You awake to Sonny and Cher on the radio, or rather, as it’s Christmas, Slade or Band Aid. You have all manner of things set up for your small child to have a magical Christmas, but it all goes wrong. The child is horrible for whatever reason and you fear that the holiday is ruined forever. Fear not, though, as next year you just do it all over again. Welcome to Groundhog Christmas Day.
Christmas 2015 was for us a pretty torrid time. For reasons we’ve never quite fathomed, our then nearly 3-year-old daughter Tilly was having an off-month. Days were full of tantrums, grumpiness and dreadful behaviour. Christmas, alas, was no exception. She was entirely unappreciative of her presents on Christmas morning and was rude and shouty for each set of family we took her to.
Our worst fears had, it seemed, been realised. Christmas was a car crash and it felt that our efforts to get our daughter to buy into the magic of Christmas had failed, leaving us feeling down and guilty. Fortunately for us and parents of all small children, a year is a long time in their small lives.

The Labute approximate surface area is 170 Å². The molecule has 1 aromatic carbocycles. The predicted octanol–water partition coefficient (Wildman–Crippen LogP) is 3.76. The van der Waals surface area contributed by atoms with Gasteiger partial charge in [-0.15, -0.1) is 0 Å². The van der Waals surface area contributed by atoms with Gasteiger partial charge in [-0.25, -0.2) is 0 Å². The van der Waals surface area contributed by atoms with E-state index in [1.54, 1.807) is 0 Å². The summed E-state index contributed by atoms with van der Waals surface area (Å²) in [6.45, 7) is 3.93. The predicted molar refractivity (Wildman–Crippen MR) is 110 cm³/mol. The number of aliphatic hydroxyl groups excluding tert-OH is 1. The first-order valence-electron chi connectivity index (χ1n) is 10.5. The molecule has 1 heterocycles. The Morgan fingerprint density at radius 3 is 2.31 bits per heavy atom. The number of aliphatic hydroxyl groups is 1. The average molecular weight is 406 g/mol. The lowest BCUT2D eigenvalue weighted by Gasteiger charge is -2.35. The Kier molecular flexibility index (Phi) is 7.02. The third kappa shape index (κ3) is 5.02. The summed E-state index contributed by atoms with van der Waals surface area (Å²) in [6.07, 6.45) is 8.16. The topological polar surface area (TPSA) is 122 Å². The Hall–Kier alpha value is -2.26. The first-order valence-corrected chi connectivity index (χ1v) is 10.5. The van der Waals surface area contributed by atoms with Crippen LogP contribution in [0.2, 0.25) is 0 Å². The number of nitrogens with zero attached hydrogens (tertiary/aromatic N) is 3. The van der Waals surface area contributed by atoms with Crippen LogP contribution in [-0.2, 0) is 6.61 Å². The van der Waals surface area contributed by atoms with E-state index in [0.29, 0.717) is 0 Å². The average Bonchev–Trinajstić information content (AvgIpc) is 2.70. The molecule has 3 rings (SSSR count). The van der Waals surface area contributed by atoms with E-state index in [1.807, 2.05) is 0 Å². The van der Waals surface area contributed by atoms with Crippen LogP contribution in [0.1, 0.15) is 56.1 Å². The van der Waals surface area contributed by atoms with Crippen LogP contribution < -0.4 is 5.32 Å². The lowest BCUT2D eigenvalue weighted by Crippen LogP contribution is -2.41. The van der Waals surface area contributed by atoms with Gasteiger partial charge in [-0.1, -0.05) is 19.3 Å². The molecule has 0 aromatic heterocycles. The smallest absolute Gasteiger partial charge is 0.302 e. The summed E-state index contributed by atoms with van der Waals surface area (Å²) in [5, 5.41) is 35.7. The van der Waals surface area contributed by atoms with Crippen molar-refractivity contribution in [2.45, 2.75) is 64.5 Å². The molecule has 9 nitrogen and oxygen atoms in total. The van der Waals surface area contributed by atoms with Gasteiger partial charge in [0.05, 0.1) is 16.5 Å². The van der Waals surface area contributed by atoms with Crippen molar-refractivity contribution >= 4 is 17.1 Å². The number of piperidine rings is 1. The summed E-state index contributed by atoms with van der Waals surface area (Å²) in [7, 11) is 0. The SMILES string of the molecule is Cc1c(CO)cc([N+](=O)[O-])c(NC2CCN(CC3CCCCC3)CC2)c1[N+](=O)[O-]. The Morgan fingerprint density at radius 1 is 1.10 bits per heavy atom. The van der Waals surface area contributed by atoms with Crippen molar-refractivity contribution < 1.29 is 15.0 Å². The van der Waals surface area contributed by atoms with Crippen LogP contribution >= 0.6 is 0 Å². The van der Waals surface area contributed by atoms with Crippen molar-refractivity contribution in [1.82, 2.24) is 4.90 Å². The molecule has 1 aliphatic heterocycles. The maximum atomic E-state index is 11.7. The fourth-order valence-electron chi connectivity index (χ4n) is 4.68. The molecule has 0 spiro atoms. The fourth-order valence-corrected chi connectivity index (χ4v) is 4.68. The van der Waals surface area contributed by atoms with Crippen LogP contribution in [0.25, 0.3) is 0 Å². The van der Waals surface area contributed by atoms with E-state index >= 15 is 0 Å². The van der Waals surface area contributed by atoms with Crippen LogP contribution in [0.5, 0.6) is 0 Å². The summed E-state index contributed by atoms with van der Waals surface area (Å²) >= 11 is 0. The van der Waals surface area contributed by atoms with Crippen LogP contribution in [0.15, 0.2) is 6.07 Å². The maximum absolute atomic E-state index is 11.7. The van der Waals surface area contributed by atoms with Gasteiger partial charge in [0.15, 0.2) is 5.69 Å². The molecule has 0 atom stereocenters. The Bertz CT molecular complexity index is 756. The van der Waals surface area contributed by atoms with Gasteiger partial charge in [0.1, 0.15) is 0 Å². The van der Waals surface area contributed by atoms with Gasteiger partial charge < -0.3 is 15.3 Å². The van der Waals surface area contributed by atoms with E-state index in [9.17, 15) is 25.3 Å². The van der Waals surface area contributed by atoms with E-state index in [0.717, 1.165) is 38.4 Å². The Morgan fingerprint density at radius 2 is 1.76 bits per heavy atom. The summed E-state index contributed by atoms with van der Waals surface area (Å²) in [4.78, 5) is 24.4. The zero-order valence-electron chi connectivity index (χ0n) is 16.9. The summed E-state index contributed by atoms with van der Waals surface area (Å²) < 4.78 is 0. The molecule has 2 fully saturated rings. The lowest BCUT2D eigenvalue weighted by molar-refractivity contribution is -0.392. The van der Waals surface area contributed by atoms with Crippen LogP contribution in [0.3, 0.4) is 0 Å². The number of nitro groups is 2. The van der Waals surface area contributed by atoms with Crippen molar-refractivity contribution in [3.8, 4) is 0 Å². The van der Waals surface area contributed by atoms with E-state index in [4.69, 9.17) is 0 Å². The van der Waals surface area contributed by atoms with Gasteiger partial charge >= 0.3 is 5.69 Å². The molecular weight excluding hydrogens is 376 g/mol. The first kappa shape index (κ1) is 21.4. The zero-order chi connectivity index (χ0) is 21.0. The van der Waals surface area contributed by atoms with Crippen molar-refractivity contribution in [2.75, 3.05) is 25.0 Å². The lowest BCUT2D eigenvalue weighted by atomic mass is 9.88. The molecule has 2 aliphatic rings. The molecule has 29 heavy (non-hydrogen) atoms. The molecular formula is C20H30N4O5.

Fast forward twelve months and things have changed a good deal. While moodiness remained, as Tilly approaches four years old her appreciation of Christmas was transformed compared to the year before. Preschool had done loads about it, including writing a letter and meeting Father Christmas. Anticipation was fuelled for the big day. Best of all, she has no recollection of anything about Christmas from the previous year – not the tree, presents, anything, as far as we could gather. Although this was our fourth Christmas with her, from her point of view it was her very first.
In contrast to the terrible previous year, this Christmas has proven to be a resounding hit. We’ve done all the traditions – advent calendar, leaving out a mince pie, drink and reindeer food plus there was even sooty footprints by the fireplace on Christmas morning. Tilly loved the process and did a lot better with visiting family, even if we did have to switch to standby food, as Christmas lunch isn’t her thing.
It nevertheless felt that we’d had a proper Christmas this year. Being a bit older, I’m expecting that she probably will have some memory of this Christmas next year. I’m pretty glad though that the short term nature of infant’s memories have given us a few years of practice and when it counted, it felt like we pretty much aced it. Phew. Just as well we’ve a year to recover for the next one! Happy new year.